Wednesday, April 30, 2008

Baruch's reference blog

I am really pleased with the way that our library's reference blog, Reference at Newman Library, has continued to thrive after being launched four years ago. We've now posted over 1300 messages (and hundreds of comments, too); our weekly average is about a dozen posts.

When we started the blog, it was intended to do away with the informal and haphazard systems we had to notify each other at the desk of technical problems and to alert each other to new resources and tools. We had been using:
  • notes taped to the desk
  • a printed reference manual in a 3-ring binder, which is now replaced by our password-protected reference wiki (screenshots)
  • emails on internal listservs
  • word-of-mouth (i.e., tell the person coming on after you at the desk what to watch out for)
With the blog, we made all that great content easy to publish, easy to share, and easy to find again later. Since most of my colleagues don't like using feed readers to keep up with RSS feeds, I set up a system to forward every post to them via email as soon as the posts are published.

Since we started our blog in Blogger in the days long ago when the service did not offer categories or tags, I've been relying on a del.icio.us account I created to tag all the posts and give multiple entry points back to the content. Every time there's a new post, I tag it in del.icio.us. A link to the del.icio.us index can be found on right column of the blog, allowing my colleagues to scan the subjects covered already on blog posts. There's also a search box, which I hear gets pounded a lot by the staff trying to track down content they recall having seen.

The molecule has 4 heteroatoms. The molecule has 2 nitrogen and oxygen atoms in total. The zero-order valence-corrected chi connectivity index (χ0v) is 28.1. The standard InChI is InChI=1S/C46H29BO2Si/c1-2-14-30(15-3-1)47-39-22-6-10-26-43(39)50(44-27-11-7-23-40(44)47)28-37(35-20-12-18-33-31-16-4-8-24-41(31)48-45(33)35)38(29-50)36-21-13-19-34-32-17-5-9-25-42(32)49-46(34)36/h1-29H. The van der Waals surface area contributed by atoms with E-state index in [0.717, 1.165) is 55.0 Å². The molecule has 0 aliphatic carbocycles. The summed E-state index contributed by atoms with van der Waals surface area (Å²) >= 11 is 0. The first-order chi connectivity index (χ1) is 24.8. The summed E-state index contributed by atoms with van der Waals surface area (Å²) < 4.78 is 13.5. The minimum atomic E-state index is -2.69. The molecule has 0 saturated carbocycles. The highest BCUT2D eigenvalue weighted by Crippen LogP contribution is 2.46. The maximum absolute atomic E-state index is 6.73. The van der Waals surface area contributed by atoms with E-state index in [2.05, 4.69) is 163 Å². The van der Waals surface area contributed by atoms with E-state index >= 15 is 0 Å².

Over time, the blog has turned into a repository of reference question and answer pairs. We often post stumpers to the blog or notable reference questions tied to assignments, which lately have been leading to more and more comments and suggestions from librarians. It's kinda interesting that if you Google Apple audited financial data the first hit is a post from our blog about what database to use to find this information.

As someone who started working at Baruch's library as an adjunct, I know how out of the loop you can feel when you miss out on staff meetings and informal conversations during the workday. A number of the adjuncts have mentioned to me that the blog (and the wiki) are invaluable to them for finding out about things that they might not have otherwise heard of.